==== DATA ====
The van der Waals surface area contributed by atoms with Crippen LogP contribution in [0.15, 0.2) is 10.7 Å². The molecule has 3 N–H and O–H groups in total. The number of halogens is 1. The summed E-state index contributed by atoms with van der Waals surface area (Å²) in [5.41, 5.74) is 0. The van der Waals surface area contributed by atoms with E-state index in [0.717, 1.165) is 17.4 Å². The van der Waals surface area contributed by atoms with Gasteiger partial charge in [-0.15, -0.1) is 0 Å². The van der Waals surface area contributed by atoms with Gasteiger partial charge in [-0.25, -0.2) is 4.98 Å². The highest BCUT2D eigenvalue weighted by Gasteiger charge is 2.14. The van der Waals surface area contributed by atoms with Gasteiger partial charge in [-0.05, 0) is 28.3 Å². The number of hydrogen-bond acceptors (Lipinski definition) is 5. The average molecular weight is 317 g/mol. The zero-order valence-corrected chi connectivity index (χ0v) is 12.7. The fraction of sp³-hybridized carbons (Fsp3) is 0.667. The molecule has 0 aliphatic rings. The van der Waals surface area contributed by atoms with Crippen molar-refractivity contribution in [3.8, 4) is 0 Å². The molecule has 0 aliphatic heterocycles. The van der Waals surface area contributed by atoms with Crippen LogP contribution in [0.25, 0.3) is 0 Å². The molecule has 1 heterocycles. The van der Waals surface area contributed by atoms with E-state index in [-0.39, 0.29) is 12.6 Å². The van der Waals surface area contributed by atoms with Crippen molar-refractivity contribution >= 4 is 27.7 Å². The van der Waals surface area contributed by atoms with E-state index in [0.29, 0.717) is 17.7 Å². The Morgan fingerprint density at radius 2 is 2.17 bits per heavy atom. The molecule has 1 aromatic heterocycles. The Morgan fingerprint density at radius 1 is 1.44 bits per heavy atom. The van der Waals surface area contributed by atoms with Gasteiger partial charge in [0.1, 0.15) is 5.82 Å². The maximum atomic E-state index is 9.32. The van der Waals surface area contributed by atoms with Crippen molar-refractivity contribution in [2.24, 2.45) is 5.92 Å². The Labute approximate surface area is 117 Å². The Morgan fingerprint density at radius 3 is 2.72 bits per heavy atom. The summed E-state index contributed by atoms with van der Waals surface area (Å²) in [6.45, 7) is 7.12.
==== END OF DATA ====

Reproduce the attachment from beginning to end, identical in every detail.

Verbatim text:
The van der Waals surface area contributed by atoms with Crippen LogP contribution in [0.15, 0.2) is 10.7 Å². The molecule has 3 N–H and O–H groups in total. The number of halogens is 1. The summed E-state index contributed by atoms with van der Waals surface area (Å²) in [5.41, 5.74) is 0. The van der Waals surface area contributed by atoms with E-state index in [0.717, 1.165) is 17.4 Å². The van der Waals surface area contributed by atoms with Gasteiger partial charge in [-0.15, -0.1) is 0 Å². The van der Waals surface area contributed by atoms with Gasteiger partial charge in [-0.25, -0.2) is 4.98 Å². The highest BCUT2D eigenvalue weighted by Gasteiger charge is 2.14. The van der Waals surface area contributed by atoms with Gasteiger partial charge in [-0.05, 0) is 28.3 Å². The number of hydrogen-bond acceptors (Lipinski definition) is 5. The average molecular weight is 317 g/mol. The zero-order valence-corrected chi connectivity index (χ0v) is 12.7. The fraction of sp³-hybridized carbons (Fsp3) is 0.667. The molecule has 0 aliphatic rings. The van der Waals surface area contributed by atoms with Crippen molar-refractivity contribution in [3.8, 4) is 0 Å². The molecule has 0 aliphatic heterocycles. The van der Waals surface area contributed by atoms with Crippen LogP contribution in [0.25, 0.3) is 0 Å². The molecule has 1 heterocycles. The van der Waals surface area contributed by atoms with E-state index in [-0.39, 0.29) is 12.6 Å². The van der Waals surface area contributed by atoms with Crippen molar-refractivity contribution >= 4 is 27.7 Å². The van der Waals surface area contributed by atoms with E-state index in [0.29, 0.717) is 17.7 Å². The Morgan fingerprint density at radius 2 is 2.17 bits per heavy atom. The molecule has 1 aromatic heterocycles. The Morgan fingerprint density at radius 1 is 1.44 bits per heavy atom. The van der Waals surface area contributed by atoms with Gasteiger partial charge in [0.1, 0.15) is 5.82 Å². The maximum atomic E-state index is 9.32. The van der Waals surface area contributed by atoms with Crippen molar-refractivity contribution in [2.24, 2.45) is 5.92 Å². The Labute approximate surface area is 117 Å². The Morgan fingerprint density at radius 3 is 2.72 bits per heavy atom. The summed E-state index contributed by atoms with van der Waals surface area (Å²) in [6.45, 7) is 7.12.